Reviews Column

Whether it’s latest book, high yield bank account, stock brokerage, or financial service or product, I try to review as many products as I can so that you don’t have to waste your money buying stuff that isn’t worth it. In general I’m a very forgiving reviewer, I’m just a laid back kinda guy, but I’m also a very frugal one, so I won’t recommend that you buy something unless it’s really worth the price.


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Review: The Weekend That Changed Wall Street: An Eyewitness Account

The Weekend That Changed Wall Street: An Eyewitness AccountI’ve read a lot of books about the credit crisis from Hank Paulson’s On The Brink to Michael Lewis’s The Big Short, so I’m pretty familiar with the behind the scenes weekend activity that precipitated the collapse of Lehman Brothers on September 15th, 2008. In both books, the weekend itself was a tent pole in the larger story but not the sole focus of the book. Paulson’s book focused on the government’s activity, specifically the Treasury, while the Big Short focused on the market players who saw the crash coming and were able to benefit from it.

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Review: Generation Earn by Kimberly Palmer

Generation Earn by Kimberly PalmerOne of the big complaints in the world of personal finance is the lack of personal finance education in school. We teach our young people the basic concepts of math in high school but we fail to show how it applies in real life. We have a fundamental disconnect in formal education between the skills we need to excel at work (which is what we learn in high school and college) and the skills we need to excel at life.

Just think about the brainy engineer who lacks social skills because he or she has focused solely on studying and education. They will likely excel at work but experience difficulty in life, we need to find a better balance.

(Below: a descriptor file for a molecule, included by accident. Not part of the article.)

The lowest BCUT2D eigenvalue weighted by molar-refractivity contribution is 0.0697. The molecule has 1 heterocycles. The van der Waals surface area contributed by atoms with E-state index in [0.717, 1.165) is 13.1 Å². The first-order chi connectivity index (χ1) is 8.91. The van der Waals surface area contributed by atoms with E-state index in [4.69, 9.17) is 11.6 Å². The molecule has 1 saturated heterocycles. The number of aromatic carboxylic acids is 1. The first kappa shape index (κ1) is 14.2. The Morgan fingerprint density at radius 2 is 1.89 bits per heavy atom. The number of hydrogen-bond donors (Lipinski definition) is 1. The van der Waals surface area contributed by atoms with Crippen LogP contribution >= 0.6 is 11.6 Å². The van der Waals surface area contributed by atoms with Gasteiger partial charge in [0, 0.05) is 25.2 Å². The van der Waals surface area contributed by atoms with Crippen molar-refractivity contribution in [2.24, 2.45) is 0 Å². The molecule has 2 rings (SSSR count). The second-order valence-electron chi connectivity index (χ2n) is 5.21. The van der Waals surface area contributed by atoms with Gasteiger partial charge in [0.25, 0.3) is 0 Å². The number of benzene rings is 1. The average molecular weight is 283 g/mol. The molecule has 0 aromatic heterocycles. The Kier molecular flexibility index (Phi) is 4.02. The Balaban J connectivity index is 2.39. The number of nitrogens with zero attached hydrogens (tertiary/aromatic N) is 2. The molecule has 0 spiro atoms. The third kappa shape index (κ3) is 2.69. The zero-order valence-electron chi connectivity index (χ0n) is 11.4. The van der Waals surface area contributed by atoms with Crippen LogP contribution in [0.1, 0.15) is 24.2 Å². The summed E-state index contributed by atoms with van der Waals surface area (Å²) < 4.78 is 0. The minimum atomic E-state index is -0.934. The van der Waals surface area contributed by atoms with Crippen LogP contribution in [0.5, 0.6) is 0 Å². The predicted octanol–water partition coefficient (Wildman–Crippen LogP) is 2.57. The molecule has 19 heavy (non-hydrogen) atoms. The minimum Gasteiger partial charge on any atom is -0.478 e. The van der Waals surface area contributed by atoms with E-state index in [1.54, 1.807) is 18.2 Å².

When it comes to personal finance, it takes real life people writing about real life personal finance issues. That’s why it’s important for young professionals to read Kimberly Palmer’s new book Generation Earn. It takes many of the money situations young professionals are like to have, hopefully before they tackle them, from the perspective of someone who has been there. Kim is currently senior editor and personal finance columnist for US News & World Report and between her job and her life, she’s seen a lot of the concerns many young professionals face.
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Review: Questions and Answers on Life Insurance by Tony Steuer

Questions and Answers on Life Insurance by Tony SteuerAfter writing about personal finance for the better part of six years, I feel like I have a decent handle on many of the major subjects. When it comes to investing, I can hold my own. Banking and credit cards? I understand them enough to write about them confidently. The one subject I know I’m weak in is life insurance. Other than knowing the four different types of life insurance (there are more when you consider permutations), I’m really clueless about how it works.

While I’ve never looked at any life insurance books, I can’t imagine there’s one out there better than Questions and Answers on Life Insurance by Tony Steuer. Steuer is a twenty-year veteran of the life insurance business. He’s one of only about thirty licensed “Individual Life and Disability Insurance Analysts” in California and has his own practice, started in 1995. In terms of credentials, I don’t think you can get much better than Steuer.
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Review: How Rich People Think by Steve Siebold

How Rich People Think by Steve SieboldI didn’t know much about Steve Siebold before I received his book, How Rich People Think, but he’s a “mental toughness” couch who has written books about mental toughness, weight loss, and other “mind over body” type of subjects. After doing some research on him, he did have a bit of that “information product” salesman type of look, the ones you see on late night infomercials telling you that your inability to succeed was entirely mental (some of it is, but all of it?). He has a “no holds barred” type of approach in his directness and I can see why some people would be turned off by him. However, other than the lack of mainstream recognition and pedigree, he’s really not much different than Larry Winget.